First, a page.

Google’s parent company Alphabet is reportedly looking to identify and fire up to 10,000 “underperforming” employees. An investor previously called for job cuts. To reduce costs, Google is now planning to introduce one Performance Rankings.
So far, Google has been one of the few large tech companies that has not carried out extensive job cuts. While Amazon, Meta, Twitter and Co. put thousands of employees out the door, the Alphabet subsidiary has so far evaded the wave of layoffs.
Like the business magazine forbes reported, but now a mass layoff at Google is also imminent. Up to 10,000 employees are at risk of being fired due to pressure from a hedge fund manager, the current economic crisis and the need to cut costs.
Google wants to identify “underperforming” employees
The company also plans to introduce a performance improvement ranking system designed to identify “underperforming” employees. Employees who receive a negative rating could in turn be fired.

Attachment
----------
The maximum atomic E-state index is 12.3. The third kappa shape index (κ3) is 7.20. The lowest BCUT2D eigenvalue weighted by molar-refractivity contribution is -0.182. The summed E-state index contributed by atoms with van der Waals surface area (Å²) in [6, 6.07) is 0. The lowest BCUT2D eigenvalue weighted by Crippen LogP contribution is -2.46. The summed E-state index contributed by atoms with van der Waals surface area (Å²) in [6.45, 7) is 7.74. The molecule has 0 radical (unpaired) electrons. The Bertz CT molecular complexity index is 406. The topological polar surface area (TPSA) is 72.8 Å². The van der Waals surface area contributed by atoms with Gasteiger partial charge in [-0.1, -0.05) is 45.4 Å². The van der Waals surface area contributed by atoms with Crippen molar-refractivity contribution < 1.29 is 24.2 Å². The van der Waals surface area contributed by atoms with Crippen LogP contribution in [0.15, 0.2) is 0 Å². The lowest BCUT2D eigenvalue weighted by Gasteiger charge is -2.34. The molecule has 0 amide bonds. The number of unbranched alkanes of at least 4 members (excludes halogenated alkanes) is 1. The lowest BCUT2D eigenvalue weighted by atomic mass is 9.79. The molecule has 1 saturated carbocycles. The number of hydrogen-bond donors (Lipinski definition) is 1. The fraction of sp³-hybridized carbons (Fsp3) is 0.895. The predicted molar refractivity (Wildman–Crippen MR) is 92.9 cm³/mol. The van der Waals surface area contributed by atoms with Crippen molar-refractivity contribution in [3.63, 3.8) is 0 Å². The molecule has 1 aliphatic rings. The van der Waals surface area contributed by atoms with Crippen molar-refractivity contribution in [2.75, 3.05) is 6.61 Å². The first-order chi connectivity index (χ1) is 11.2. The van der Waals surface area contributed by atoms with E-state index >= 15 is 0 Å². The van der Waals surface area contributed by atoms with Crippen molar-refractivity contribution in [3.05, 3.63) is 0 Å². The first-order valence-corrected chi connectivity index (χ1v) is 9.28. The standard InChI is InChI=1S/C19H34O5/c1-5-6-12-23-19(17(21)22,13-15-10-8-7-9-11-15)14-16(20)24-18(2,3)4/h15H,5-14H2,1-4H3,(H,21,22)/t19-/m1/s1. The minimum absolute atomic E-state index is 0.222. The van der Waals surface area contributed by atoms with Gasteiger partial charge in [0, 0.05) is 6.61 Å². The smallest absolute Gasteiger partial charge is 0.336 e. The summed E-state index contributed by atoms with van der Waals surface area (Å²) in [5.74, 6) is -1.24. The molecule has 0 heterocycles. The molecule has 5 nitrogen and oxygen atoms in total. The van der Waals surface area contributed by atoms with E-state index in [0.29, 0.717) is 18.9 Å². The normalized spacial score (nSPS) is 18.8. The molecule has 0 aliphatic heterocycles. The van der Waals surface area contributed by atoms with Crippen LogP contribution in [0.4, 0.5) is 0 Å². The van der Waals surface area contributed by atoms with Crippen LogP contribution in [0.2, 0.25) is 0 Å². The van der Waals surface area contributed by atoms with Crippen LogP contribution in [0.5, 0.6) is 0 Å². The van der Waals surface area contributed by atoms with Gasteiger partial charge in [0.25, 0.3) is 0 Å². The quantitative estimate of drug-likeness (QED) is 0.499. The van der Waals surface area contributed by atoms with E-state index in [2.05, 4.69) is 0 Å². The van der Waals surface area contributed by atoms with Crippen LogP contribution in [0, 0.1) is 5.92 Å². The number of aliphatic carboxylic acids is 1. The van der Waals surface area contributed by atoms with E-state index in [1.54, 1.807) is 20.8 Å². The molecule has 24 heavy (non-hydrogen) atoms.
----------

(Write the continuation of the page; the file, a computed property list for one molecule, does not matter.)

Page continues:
Noisy forbes Alphabet asked Google executives to classify six percent of the workforce — equivalent to around 10,000 employees — as appropriate. Previously, the company had traditionally identified two percent of the underperforming employees.
Alphabet: Investor calls for layoffs
Google investor Christopher Hohn has reportedly previously Write to Alphabet, claiming that the company overpays its employees. The British billionaire and hedge fund manager therefore called for a reduction in the “bloated workforce”.
Alphabet currently employs around 187,000 people. However, at 20 percent, the hiring numbers seem to have spiraled out of control. At least that’s what investor Hohn thinks, who describes the company’s personnel policy as “excessive”. The search engine giant could therefore be operated efficiently with significantly fewer employees.